The second presenter on day one of Network Field Day 2 was NEC. I didn’t know a whole lot about their networking initiatives going into the presentation, even though I knew they were a manufacturer of VoIP systems among a variety of other things. What I saw really impressed me.
After a quick company overview by John Wise, we dove right into what NEC is bringing to market in the OpenFlow arena. I’ve posted some links to OpenFlow overviews already, so it was nice to see how NEC had built the technology into their ProgrammableFlow product line. NEC has a shipping ProgrammableFlow Controller (PFC) as well as ProgrammableFlow switches. This was a very interesting change of pace, as most vendors I’ve heard from recently have announced support for OpenFlow, but no plans for shipping any equipment that runs it right now.
The PFC is a Linux-based system that supports OpenFlow v1.0. It allows you to deploy multi-tenant networks on the same physical infrastructure as well as providing location independence. The PFC can be located anywhere and isn’t restricted to being deployed next to the switches that it supports. The PFC allows you to do topology discovery via LLDP to find devices as well as more advanced features like fault detection and even self repair. This is a great boon to network rock stars that can use the controller to fix problems as they occur without the need to leave their chair and start recabling their data center on the fly. The PFC also supports graphic network creation, with the interface being as simple as creating a Visio drawing. Except this Visio is a real network.
The ProgrammableFlow switch is a 48-port gigabit switch with 4 SFP+ uplinks capable of 10GBE. It functions as a hybrid switch, allowing OpenFlow networks to be connected to a traditional L2/L3 environment. This a wonderful for those that want to try out OpenFlow without wrecking their existing infrastructure. A great idea going forward, as OpenFlow is designed to be overlaid without disturbing your current setup. By providing a real shipping product to customers, NEC can begin to leverage the power of the coming OpenFlow storm to capitalize on a growing market.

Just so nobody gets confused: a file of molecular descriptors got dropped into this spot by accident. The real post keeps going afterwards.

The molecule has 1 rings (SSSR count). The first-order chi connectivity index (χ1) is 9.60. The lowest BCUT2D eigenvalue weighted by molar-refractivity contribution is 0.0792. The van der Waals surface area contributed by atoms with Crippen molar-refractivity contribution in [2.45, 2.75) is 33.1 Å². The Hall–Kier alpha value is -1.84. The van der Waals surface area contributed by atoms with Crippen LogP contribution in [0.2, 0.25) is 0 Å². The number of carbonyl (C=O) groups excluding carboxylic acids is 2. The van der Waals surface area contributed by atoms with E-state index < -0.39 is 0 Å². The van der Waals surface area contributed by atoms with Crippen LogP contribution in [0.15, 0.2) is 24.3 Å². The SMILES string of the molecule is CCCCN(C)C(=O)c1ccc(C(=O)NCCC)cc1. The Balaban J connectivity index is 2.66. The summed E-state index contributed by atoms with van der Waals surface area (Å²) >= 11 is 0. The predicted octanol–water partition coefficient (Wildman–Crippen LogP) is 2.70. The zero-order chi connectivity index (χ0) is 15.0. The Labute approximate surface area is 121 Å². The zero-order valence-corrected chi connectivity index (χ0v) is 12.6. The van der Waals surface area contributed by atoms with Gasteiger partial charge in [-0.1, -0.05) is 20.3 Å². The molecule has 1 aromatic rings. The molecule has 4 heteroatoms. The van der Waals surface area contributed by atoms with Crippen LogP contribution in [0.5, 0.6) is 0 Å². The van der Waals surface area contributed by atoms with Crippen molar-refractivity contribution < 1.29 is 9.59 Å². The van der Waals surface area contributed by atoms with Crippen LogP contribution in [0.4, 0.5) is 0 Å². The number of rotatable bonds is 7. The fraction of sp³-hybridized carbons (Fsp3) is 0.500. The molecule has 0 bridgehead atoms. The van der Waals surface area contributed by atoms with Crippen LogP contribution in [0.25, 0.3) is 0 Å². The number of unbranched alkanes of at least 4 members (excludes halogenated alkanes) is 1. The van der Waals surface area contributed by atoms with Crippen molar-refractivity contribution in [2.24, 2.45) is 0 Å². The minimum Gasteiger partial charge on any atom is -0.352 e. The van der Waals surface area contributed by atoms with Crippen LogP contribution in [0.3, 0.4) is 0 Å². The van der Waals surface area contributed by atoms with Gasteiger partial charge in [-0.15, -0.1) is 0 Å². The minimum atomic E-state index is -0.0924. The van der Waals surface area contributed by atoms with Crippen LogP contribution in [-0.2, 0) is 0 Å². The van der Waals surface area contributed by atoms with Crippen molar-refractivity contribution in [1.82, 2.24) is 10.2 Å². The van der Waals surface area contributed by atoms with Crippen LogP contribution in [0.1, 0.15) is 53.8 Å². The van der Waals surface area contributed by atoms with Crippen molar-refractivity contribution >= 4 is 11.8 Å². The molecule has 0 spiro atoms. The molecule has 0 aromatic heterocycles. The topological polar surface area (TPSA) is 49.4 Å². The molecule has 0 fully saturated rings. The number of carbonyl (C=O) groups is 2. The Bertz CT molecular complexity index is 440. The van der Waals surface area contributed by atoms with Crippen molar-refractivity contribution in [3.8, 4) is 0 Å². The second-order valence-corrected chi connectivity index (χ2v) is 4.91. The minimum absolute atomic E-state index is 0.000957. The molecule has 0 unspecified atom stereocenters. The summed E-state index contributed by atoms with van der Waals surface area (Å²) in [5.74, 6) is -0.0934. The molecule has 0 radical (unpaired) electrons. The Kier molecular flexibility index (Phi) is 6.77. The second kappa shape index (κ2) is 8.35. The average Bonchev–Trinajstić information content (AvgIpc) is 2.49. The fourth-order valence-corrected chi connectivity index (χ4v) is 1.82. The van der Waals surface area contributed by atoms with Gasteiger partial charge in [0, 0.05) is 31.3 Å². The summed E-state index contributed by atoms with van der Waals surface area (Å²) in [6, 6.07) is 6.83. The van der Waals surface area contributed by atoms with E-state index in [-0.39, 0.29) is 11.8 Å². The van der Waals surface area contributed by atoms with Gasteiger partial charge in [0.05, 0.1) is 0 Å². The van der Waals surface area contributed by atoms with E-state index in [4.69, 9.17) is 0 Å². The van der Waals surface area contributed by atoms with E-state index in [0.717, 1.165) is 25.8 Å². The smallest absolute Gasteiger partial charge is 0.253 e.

Next we got a quick overview of the OpenNetworking Foundation and NEC’s participation in it. What is of note here is that the board members are all consumers of technology, not the producers. The producers are members, but not the steering committee. In my mind, this ensures that OpenFlow will always reflect what the users want from it and not what the vendors want it to become. NEC has provided us with a physical switch and controller to leverage OpenFlow and has even committed to providing support for a virtualized Hyper-V vSwitch in Windows 8. This means that NEC will hit the ground running when Microsoft starts using the tools built into Windows 8 to virtualize large numbers of servers. Whether or not this will be enough to unseat the VMware monster is anyone’s guess, but it never hurts to get in on the ground level.
I missed out on most of the demo of the ProgrammableFlow system in the second half of the presentation due to reality intruding on my serene Network Field Day world, but the video was interesting. I’m going to spend a little time in the coming weeks doing some more investigation into what ProgrammableFlow has to offer.
I want video! Part 1: NEC Introduction
Part 2: ProgrammableFlow Architecture and Use Cases
Part 3: ProgrammableFlow Demonstration
Okay, show of hands: who knew NEC made switches? They rarely get mentioned in the same breath with Cisco, Juniper, or HP. When it seems that the market has left you behind the best way to catch up is to move markets. NEC has really embraced the concept of OpenFlow and I think it’s going to pay off handsomely for them. By having one of the first shipping devices for OpenFlow integration and making it widely known to the networking consumer, NEC can reap the benefits of interesting in OpenFlow while other vendors ramp up to enter the market. There’s something to be said for getting there first, and NEC has surely done that. Now the trick will be taking that advantage and reaping what they have sown.
Tech Field Day Disclaimer
NEC was a sponsor of Network Field Day 2, as as such was responsible for paying a portion of my travel and lodging fees. They also provided us with a USB drive containing marketing information and the presentation we were given. We also received an NEC coffee mug and a set of children’s building blocks with NEC logos and slogans screenprinted on them. At no time did NEC ask for, nor where they promised any kind of consideration in the drafting of this review. The analysis and opinions herein are mine and mine alone.
One thing I would add here is that the legacy HP Procurve switches have been supporting Openflow for years. Most of the current academic installations have been running on HP for awhile.
HP’s guerrilla marketing I guess…
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